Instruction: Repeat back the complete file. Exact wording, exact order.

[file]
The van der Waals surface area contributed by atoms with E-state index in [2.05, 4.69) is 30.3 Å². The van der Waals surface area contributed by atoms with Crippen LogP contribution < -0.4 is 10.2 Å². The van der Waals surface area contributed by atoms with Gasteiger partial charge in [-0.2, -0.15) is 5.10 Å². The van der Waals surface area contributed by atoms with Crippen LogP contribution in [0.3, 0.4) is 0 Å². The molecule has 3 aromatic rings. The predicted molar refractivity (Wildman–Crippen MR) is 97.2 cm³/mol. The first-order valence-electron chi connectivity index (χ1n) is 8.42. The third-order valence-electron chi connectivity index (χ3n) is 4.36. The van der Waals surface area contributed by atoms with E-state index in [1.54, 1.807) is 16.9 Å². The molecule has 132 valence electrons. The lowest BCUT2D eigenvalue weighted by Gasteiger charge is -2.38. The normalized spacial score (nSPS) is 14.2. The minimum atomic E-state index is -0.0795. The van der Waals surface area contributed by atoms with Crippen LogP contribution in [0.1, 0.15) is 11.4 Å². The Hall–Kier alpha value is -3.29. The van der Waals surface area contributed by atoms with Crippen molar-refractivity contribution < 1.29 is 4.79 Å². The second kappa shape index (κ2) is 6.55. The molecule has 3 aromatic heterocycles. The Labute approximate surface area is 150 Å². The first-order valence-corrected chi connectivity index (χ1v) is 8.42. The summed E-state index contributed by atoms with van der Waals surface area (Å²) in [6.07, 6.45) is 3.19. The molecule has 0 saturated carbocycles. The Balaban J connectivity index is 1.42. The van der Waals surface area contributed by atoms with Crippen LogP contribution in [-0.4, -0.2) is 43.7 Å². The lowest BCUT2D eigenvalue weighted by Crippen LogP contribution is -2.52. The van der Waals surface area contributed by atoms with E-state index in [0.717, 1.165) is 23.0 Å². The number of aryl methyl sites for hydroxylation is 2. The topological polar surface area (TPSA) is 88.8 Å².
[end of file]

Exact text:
The van der Waals surface area contributed by atoms with E-state index in [2.05, 4.69) is 30.3 Å². The van der Waals surface area contributed by atoms with Crippen LogP contribution < -0.4 is 10.2 Å². The van der Waals surface area contributed by atoms with Gasteiger partial charge in [-0.2, -0.15) is 5.10 Å². The van der Waals surface area contributed by atoms with Crippen LogP contribution in [0.3, 0.4) is 0 Å². The molecule has 3 aromatic rings. The predicted molar refractivity (Wildman–Crippen MR) is 97.2 cm³/mol. The first-order valence-electron chi connectivity index (χ1n) is 8.42. The third-order valence-electron chi connectivity index (χ3n) is 4.36. The van der Waals surface area contributed by atoms with E-state index in [1.54, 1.807) is 16.9 Å². The molecule has 132 valence electrons. The lowest BCUT2D eigenvalue weighted by Gasteiger charge is -2.38. The normalized spacial score (nSPS) is 14.2. The minimum atomic E-state index is -0.0795. The van der Waals surface area contributed by atoms with Crippen LogP contribution in [0.1, 0.15) is 11.4 Å². The Hall–Kier alpha value is -3.29. The van der Waals surface area contributed by atoms with Crippen molar-refractivity contribution < 1.29 is 4.79 Å². The second kappa shape index (κ2) is 6.55. The molecule has 3 aromatic heterocycles. The Labute approximate surface area is 150 Å². The first-order valence-corrected chi connectivity index (χ1v) is 8.42. The summed E-state index contributed by atoms with van der Waals surface area (Å²) in [6.07, 6.45) is 3.19. The molecule has 0 saturated carbocycles. The Balaban J connectivity index is 1.42. The van der Waals surface area contributed by atoms with Crippen LogP contribution in [-0.4, -0.2) is 43.7 Å². The lowest BCUT2D eigenvalue weighted by Crippen LogP contribution is -2.52. The van der Waals surface area contributed by atoms with E-state index in [0.717, 1.165) is 23.0 Å². The number of aryl methyl sites for hydroxylation is 2. The topological polar surface area (TPSA) is 88.8 Å².